Tahlequah Daily Press

September 5, 2013

No white after Labor Day? Not anymore

By TEDDYE SNELL
Staff Writer

TAHLEQUAH — tsnell@tahlequahdailypress.com

It may be September, but more often than not, residents of Cherokee County are still subjected to blistering heat.

It’s fairly common knowledge that light - or white - clothing reflects heat. Common sense would dictate that 100-plus degree days would be fine for wearing white clothing.

But for some women, wearing white after the holiday - whether it’s shoes, pants, dresses or even purses - is strictly forbidden.

Longtime Tahlequah resident Isabel Baker takes her cues from the weather.

“The weather guides me more than the time of year,” said Baker. “If it is hot or humid, I try to wear cool white things, shoes and all. White is so much more comfortable.”

Baker’s granddaughter, Angela Baker-Barnhart, said she was brought up with  a strict “no white after Labor Day” policy.

“White was allowed to debut at Easter [through Labor Day],” said Baker-Barnhart. “It was a big deal, and I was thinking Mom would cringe if she saw Lynly being sent off to school in her seersucker dress with white lace socks and white Mary Janes [shoes].”

Baker-Barnhart agrees with her grandmother.

“White after Labor  Day is no longer the faux paux it once was,” said Baker-Barnhart. “Since we have more than black or white options and have adopted a variety of styles, from casual to formal; the rules are not as strict. Winter white is acceptable.”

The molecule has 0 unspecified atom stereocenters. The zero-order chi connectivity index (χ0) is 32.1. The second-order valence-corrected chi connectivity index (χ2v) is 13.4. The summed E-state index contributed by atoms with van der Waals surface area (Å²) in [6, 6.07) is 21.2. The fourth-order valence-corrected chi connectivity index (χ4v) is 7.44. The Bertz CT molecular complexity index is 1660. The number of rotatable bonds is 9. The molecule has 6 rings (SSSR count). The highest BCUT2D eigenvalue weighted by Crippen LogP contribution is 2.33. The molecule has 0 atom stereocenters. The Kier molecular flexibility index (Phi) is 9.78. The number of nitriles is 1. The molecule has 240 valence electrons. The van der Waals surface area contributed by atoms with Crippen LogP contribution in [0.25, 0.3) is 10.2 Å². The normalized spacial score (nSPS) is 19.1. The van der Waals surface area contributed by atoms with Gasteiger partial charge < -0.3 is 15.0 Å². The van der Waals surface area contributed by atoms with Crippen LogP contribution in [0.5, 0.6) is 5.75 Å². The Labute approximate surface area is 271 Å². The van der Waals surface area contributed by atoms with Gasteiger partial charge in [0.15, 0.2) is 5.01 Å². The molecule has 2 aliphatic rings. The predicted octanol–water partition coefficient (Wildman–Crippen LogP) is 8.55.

According to a Time magazine report, many historians speculate the origin of the “no white” rule may be symbolic of class structure. In the early 20th century, white was the uniform of color among well-heeled Americans in the summertime.

Local resident Cathy Cott believes account may ring true.

“I always wondered where this fashion rule came from,” said Cott. “I assume it must be a fairly recent thing - late 1800s - because most people didn’t have the resources for more than a few sets of everyday clothes and a set of ‘Sunday clothes’ for church, weddings and funerals. I suppose it was a way for the ‘haves’ to display their wealth without being crude about it.”

June Ludwig, owner of a local clothing boutique, said the “no white” rule fell by the wayside a long time ago.

“Yes, white is in style year-round,” said Ludwig. “Only the oldest of fogies worry about that. I wouldn’t wear white head to toe, but one piece paired with colors.”

Online exclusive

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